The illustrated example of the immersion lithography apparatus 100 includes a lens system 122, a structure 124 for containing an immersion fluid 126 such as de-ionized water, various apertures 128 through which fluid can be added or removed, and a stage 130 and fixture 132 (such as a chuck, and which may be integral to the stage 130) for securing and moving the wafer 110 relative to the lens system 122. The immersion fluid containing structure 124 and the lens system 122 make up an immersion head 120a. The immersion head 120a can use some of the apertures 128 as an “air knife” which can purge air into the wafer for drying, and other apertures for removing any purged fluid. The air knife alone may be insufficient to purge all of the immersion fluid 126 from the wafer 110.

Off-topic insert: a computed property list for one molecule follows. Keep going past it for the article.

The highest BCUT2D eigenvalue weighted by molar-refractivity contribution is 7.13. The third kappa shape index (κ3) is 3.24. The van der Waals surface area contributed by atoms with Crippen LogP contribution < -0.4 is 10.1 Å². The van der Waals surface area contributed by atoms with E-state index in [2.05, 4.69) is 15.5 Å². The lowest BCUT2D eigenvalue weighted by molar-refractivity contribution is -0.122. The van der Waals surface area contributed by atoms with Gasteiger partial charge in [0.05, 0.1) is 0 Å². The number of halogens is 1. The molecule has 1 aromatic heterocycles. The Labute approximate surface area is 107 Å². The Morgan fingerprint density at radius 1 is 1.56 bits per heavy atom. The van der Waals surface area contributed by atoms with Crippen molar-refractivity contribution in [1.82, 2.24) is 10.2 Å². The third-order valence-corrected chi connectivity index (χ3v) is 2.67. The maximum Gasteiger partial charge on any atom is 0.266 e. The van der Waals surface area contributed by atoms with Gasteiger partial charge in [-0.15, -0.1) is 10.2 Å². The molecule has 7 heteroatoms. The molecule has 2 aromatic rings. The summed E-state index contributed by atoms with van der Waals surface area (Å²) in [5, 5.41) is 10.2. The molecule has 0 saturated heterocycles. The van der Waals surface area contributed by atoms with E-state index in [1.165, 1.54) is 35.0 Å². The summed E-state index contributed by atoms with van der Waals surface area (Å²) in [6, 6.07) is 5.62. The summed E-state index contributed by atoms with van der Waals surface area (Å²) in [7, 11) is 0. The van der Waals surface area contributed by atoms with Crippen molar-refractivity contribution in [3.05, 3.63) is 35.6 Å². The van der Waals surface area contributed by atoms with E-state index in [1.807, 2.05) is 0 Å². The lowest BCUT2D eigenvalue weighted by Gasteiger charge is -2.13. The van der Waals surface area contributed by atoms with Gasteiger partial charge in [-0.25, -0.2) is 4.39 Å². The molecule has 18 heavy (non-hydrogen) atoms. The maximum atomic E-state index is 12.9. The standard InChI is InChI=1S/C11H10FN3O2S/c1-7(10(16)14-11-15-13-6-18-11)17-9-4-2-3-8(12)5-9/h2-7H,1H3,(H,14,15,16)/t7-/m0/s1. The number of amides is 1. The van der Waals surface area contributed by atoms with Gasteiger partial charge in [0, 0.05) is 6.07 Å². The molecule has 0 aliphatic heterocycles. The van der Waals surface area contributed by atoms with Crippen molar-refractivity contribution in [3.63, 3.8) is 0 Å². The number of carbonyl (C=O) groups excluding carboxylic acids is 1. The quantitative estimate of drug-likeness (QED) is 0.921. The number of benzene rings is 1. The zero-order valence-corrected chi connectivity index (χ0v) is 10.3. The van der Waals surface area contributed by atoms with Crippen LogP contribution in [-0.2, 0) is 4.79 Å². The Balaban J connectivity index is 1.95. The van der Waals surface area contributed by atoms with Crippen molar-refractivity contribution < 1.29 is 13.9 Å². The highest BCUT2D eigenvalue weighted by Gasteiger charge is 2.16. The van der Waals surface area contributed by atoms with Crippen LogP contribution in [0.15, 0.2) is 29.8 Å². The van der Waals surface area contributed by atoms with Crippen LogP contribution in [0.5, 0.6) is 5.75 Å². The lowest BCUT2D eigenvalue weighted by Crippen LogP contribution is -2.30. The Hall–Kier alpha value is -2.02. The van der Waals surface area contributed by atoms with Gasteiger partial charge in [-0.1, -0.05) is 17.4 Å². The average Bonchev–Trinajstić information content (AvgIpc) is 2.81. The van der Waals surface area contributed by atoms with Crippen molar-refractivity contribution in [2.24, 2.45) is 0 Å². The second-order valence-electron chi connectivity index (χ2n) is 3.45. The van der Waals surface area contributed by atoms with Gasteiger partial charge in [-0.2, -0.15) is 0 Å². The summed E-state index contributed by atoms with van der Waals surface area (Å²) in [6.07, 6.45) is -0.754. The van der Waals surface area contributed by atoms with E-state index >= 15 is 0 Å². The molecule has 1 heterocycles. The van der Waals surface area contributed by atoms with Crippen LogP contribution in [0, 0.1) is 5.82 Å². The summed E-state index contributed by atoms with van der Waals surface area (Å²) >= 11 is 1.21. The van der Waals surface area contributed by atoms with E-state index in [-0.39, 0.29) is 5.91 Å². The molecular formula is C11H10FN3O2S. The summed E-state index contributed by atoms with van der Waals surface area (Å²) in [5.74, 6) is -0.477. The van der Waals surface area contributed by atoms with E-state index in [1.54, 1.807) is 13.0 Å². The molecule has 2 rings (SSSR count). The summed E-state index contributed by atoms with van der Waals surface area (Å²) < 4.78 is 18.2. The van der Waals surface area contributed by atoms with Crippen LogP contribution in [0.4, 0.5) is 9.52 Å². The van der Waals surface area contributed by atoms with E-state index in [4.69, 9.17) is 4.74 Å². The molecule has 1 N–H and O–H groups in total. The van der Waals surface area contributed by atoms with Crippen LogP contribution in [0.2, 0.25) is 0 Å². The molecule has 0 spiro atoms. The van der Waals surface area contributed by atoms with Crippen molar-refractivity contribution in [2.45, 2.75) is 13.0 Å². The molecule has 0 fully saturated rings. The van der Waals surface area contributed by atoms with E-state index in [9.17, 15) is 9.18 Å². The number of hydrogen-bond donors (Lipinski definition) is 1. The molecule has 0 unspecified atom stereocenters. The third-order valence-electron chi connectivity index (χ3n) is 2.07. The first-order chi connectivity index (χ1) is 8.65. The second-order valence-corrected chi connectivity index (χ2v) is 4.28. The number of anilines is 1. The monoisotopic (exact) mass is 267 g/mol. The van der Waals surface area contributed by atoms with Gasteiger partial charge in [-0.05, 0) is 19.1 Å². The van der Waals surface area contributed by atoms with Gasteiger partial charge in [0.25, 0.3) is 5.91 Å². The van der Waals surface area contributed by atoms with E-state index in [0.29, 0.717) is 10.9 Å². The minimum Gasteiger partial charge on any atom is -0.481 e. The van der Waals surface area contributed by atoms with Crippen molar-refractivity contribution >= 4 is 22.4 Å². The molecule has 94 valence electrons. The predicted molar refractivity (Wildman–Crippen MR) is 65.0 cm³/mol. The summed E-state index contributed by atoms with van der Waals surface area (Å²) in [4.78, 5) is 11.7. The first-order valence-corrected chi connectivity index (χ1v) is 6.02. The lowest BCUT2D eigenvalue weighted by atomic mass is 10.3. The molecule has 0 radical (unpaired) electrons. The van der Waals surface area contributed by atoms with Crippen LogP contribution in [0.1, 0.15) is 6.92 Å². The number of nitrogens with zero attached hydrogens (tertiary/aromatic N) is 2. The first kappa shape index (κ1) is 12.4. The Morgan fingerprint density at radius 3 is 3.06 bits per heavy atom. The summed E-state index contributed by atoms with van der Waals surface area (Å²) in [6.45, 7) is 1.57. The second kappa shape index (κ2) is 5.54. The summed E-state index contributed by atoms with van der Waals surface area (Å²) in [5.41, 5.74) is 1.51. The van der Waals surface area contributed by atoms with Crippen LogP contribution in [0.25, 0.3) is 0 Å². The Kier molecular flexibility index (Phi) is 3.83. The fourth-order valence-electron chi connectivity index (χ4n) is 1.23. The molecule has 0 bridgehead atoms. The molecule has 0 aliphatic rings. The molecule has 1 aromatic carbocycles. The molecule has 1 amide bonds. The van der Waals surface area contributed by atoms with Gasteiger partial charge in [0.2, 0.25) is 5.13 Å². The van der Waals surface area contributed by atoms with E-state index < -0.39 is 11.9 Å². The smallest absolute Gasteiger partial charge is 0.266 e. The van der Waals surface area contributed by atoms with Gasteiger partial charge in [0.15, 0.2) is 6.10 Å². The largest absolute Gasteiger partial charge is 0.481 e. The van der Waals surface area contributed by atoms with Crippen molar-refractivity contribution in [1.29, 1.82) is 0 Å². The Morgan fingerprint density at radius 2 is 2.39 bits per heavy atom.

FIG. 3 includes a top view of the wafer 110 after undergoing conventional immersion lithography processing, such as via processing in the apparatus 100 shown in FIGS. 1 and 2. FIG. 3 also includes several detail views of defects 150 that may form on the wafer 110 during the processing in the apparatus 100. The defects can represent watermarks, residue or foreign particles in the patterned resist, or can represent deformation or “holes” (missing patterns) in the resist. Other types of defects may also exist. It is noted that if post-exposure bake (PEB) is increased in time or temperature to remove the watermark type defect, the likelihood of foreign particles and/or other defects may increase.